ORLA Advocacy Update

Schrader Pushes to Simplify Key Area of Healthcare Law

Rep. Kurt Schrader (D-Ore.) is a lead sponsor on a recently introduced bill that aims to make part of the health care law easier for small businesses to understand. It targets an area that has been a major point of confusion for restaurants as they seek to navigate the complex law: its two definitions of seasonal employees.

The Simplifying Technical Aspects Regarding Seasonality (STARS) Act, H.R. 5213, which was recently introduced in the U.S. House of Representatives, aims to clear up the confusion. The bill, submitted by a bipartisan group of representatives, would make it so the law has only one definition of “seasonal employee.”

“This bi-partisan bill will make our healthcare system work better for businesses and employees. It simplifies a complex area of the new healthcare law that is causing great uncertainty for our nations small businesses and farmers. The American public has been crying out for us to work together to solve the problems facing our country. This bill is a step in that direction,” said Schrader, who joined Reps. Jim Renacci (R-Ohio), Lynn Jenkins (R-Kan.) and Jim Costa (D-Calif.) to introduce the bill in July.

The Oregon Restaurant & Lodging Association (ORLA) has been working with lawmakers, its members, and the National Restaurant Association (NRA) to secure changes to the healthcare law. ORLA and the NRA recently organized a meeting between restaurant and hotel operators and Senate Finance Committee staff to discuss how the healthcare law is affecting the ability of hotels and restaurants to grow, innovate and provide opportunities for hundreds of thousands of Oregonians. ORLA, along with the NRA and 50 other state restaurant associations and business groups, sent a letter to the House of Representatives in support of the STARS Act.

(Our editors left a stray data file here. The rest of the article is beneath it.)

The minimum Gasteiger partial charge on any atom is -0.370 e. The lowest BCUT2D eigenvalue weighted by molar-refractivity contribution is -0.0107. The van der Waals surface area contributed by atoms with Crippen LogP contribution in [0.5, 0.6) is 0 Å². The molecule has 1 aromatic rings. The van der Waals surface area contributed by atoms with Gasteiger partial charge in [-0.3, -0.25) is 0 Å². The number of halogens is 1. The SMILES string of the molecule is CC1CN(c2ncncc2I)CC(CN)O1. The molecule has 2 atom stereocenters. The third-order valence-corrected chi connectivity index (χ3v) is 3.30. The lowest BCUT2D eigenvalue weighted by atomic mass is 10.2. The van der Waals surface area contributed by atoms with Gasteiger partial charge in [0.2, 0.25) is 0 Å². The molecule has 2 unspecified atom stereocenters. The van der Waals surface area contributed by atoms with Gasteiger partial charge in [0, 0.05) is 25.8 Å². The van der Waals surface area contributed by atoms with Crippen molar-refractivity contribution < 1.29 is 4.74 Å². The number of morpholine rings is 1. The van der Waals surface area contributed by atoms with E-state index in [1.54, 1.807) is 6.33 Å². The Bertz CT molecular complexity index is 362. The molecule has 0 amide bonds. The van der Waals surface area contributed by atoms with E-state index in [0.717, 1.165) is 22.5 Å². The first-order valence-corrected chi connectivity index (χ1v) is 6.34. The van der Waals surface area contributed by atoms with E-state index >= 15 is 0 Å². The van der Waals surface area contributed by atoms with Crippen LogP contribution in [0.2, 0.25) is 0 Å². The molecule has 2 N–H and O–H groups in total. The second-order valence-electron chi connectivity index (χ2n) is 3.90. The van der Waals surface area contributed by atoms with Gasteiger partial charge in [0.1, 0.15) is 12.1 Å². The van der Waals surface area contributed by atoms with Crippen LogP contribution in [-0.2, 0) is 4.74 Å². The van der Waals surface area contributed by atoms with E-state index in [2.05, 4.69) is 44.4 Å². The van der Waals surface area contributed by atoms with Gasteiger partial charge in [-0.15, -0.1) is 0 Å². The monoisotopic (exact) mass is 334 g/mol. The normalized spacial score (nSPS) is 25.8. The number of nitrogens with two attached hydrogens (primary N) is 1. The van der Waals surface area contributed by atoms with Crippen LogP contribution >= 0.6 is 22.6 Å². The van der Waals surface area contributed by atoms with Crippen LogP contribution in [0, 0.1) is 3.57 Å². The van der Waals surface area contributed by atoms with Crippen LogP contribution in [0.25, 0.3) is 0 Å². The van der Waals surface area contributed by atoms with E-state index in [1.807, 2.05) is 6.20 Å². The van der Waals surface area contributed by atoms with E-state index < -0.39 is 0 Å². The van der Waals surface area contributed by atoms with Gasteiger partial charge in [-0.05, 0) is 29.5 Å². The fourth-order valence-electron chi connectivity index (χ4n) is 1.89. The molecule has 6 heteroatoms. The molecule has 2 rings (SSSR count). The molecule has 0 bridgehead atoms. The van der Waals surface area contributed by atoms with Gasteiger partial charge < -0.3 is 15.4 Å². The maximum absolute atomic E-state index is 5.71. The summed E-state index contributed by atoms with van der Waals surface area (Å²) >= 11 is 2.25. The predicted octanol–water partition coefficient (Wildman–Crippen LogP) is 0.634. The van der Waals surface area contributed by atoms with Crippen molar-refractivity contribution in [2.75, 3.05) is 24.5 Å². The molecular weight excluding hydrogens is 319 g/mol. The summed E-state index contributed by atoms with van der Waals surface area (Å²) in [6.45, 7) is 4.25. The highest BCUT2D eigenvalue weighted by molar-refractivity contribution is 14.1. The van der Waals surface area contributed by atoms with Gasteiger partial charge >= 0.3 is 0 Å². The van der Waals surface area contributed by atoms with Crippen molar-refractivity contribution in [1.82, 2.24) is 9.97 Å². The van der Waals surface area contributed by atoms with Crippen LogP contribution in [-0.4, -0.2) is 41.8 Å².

Currently, the healthcare law has two definitions of seasonal employment–“seasonal worker” and “seasonal employee.” The “seasonal worker” definition is used to determine if an employer is an “applicable large employer,” and subject to the law’s employer shared responsibility and employer reporting requirements. The “seasonal employee” definition is used by an “applicable large employer” with the look-back measurement method to determine which employees must be offered coverage.

These conflicting definitions complicate the “applicable large employer” (ALE) determination process, which requires employers to determine all employees’ hours of service, including seasonal workers, each calendar month. They then must calculate the number of full-time equivalent employees per month, and average each month over a full calendar year to determine the employer’s status for the following calendar year.  If the employer averaged 50 or more full-time equivalent employees for 120 days or less and the workers that pushed them over 50 were seasonal workers, then the seasonal worker exception applies and the employer can be considered a small employer.  

The STARS Act would provide clarification and relief for restaurateurs by giving “seasonal employee” only one definition: an employee who works less than six months in customary, annually recurring work at certain periods of time in the year. The bill would also remove seasonal employees from the calculation employers must make to find out if the law considers them a “large” employer.

“We applaud Congressman Schrader's leadership in aiding small businesses in Oregon and across the country to better comply with the healthcare law,” said Bill Perry, vice president of government affairs of the Oregon Restaurant & Lodging Association. “As it stands, the law’s inconsistent and confusing definitions of ‘seasonal employment’ make determining employment size extremely difficult. The STARS Act will help simplify the process and provide restaurateurs much-needed assistance and clarification.” | CHRISTOPHER DOSCHER, NATIONAL RESTAURANT ASSOCIATION